There are more than 25,000 palaces and castles in Germany. Many of them are renovated, but some lie in ruins. Most of them are visited for their importance in the country's history. For many centuries, Germany was a region with fragmented territories and Central Europe was ruled by various emperors, kings, and counts.
In Germany's castles, we can see history come alive. We have listed ten fabulous German castles and palaces to visit when exploring Germany with kids. Let's do a countdown to the best castles in Germany to visit with kids.
The most popular castle with tourists visiting Germany is undoubtedly Neuschwanstein Castle in the picturesque Bavarian Alps. The fantastic 'fairy-tale castle' was built on top of a hill by the eccentric Bavarian king, Ludwig II, also known as the 'Mad King'. Unfortunately, the king never lived in his favorite castle, as Neuschwanstein Castle was only finished after his death. Did you know that Disneyland's Sleeping Beauty Castle is modelled after Neuschwanstein?
King Ludwig II was born and brought up in Hohenschwangau castle on the hill adjacent to Neuschwanstein Castle. Less crowded with tourist, the tour around the castle will give magnificent insights into the kings childhood years. The king's iconic swan motif can be seen in every room.
Wartburg castle in eastern Germany near Eisenach was built in 1067 and is famous for one of his former residents, Martin Luther. The Protestant monk who translated the New Testament of the Bible from Greek into German, spent his exile at the Wartburg. The castle is also known for the medieval 'Minnesinger' contests. One still can visit the singers' gallery. Various wallpaintings show the medieval singers and some lines of their poems.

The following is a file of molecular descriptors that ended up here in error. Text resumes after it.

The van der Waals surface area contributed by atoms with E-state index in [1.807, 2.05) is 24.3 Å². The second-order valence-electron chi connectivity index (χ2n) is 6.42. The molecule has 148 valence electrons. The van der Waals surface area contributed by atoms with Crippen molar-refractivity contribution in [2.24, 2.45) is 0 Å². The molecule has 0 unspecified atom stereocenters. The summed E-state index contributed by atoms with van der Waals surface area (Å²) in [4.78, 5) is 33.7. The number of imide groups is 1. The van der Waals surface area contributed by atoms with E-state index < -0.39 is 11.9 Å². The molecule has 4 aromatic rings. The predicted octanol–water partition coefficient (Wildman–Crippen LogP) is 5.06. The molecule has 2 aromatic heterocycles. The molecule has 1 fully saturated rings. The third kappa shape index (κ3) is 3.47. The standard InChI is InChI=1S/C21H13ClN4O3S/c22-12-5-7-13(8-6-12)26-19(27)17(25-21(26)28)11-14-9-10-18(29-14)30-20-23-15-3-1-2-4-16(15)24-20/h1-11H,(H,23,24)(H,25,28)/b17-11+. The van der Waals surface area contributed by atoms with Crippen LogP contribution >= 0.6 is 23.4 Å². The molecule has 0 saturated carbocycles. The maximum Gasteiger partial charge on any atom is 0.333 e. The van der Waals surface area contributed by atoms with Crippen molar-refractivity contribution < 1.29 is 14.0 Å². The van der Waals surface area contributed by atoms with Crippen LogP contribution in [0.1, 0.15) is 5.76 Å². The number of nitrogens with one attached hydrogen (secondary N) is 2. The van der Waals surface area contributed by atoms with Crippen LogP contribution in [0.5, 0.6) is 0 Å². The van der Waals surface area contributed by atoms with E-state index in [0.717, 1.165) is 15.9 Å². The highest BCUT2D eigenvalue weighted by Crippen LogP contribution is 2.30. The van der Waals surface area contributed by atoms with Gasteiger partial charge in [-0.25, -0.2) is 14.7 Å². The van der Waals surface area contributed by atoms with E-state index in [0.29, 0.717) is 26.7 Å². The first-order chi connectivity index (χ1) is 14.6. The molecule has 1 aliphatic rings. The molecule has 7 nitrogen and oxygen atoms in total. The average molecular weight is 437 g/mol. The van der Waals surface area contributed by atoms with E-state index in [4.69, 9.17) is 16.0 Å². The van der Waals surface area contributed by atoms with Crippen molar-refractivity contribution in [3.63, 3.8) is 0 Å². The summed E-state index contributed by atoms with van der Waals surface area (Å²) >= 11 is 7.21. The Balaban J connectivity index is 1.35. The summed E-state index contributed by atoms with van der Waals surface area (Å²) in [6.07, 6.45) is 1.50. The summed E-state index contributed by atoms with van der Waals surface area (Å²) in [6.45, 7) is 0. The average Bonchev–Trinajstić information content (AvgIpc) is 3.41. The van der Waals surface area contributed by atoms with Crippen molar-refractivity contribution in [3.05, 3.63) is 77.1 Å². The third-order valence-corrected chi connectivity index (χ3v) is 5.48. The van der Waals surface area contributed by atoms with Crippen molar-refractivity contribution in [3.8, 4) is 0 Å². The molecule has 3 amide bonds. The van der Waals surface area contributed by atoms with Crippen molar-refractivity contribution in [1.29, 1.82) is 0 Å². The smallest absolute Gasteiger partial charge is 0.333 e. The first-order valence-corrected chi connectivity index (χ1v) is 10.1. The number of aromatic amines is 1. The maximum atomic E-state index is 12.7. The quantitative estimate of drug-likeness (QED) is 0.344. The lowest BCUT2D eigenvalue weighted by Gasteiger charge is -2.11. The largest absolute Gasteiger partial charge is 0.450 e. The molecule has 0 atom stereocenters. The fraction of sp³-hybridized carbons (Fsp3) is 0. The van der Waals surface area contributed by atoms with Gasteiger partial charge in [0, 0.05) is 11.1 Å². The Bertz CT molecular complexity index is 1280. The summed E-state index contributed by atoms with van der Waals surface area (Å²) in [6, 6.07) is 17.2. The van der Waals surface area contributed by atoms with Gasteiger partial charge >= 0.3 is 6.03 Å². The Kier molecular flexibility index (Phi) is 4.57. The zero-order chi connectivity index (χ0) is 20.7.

The stunning Sanssouci palace in Postsdam, near Berlin, was built by Emperor Frederick II, who is usually referred to as Frederick the Great. Frederick wanted to establish an orchard on the grounds, but then decided to also build a summer palace above the terraced garden to enjoy the great views from the elevated position.
Nymphenburg Palace is part of the largest baroque palace complexes in Germany. This castle houses today also a great science museum for children with lots of hands-on-displays. The palace was build between 1664 and 1679 and is located in a leafy suburb of Munich. The first Bavarian king, Maximilian I Joseph, had the gardens redesigned from French-style geometrical gardens to the English-style landscaped gardens which still are preserved today.
The castle ruins which are probably the most famous castle ruins in the world are a landmark of Heidelberg. The castle towers majestically on top of hill above the Neckar river. The castle was mentioned as early as 1225. It is impressive, and was home to the counts and prince electors of the Rhine palatinate for more than 300 years.
Dresden' s palace 'Zwinger' is part of the Dresden castle, but located outside the city fortifications. The Zwinger originally served as an orangery, festival and exhibition centre. It is built adjacent to the Dresden castle, which was seat of royal families since 1485. The palace is built according to the Rococo style and houses today one of the biggest art collections in the world.
The medieval castle at Nuremberg was the seat of many kings and emperors that ruled over Germany from the early middle ages until the first World War. Nuremberg (Nürnberg in German) was an important trade and finance centre from as early as the 11th century. Emperor Charles IV made Nuremberg the center of his empire. After the second World War, the castle lay in ruins for the most part, but was fortunately it was resurrected.
This smallest of King Ludwig II castles, also built in Bavaria, is popular place to visit with children, as the castle shows the fascinating world of the 'Mad King'. A 25-meter high fountain in the garden is exciting to watch. The castle tour includes the spectacular 'grotto' ('Venusgrotte'), an artificial cave which is illuminated and decorated.
This medieval castle located on top of an isolated mountain near Stuttgart. It was first built in the 11th century and since then is used as a show piece. The castle never was used as a proper residence by the Habsburger or Hohenzollern dynasties. Never anybody lived longer in this castle than just a couple of months! The castle is still privately owned and is one of the most visited castles in Germany.
Image credits on Castles in Germany: shutterstock.com and own images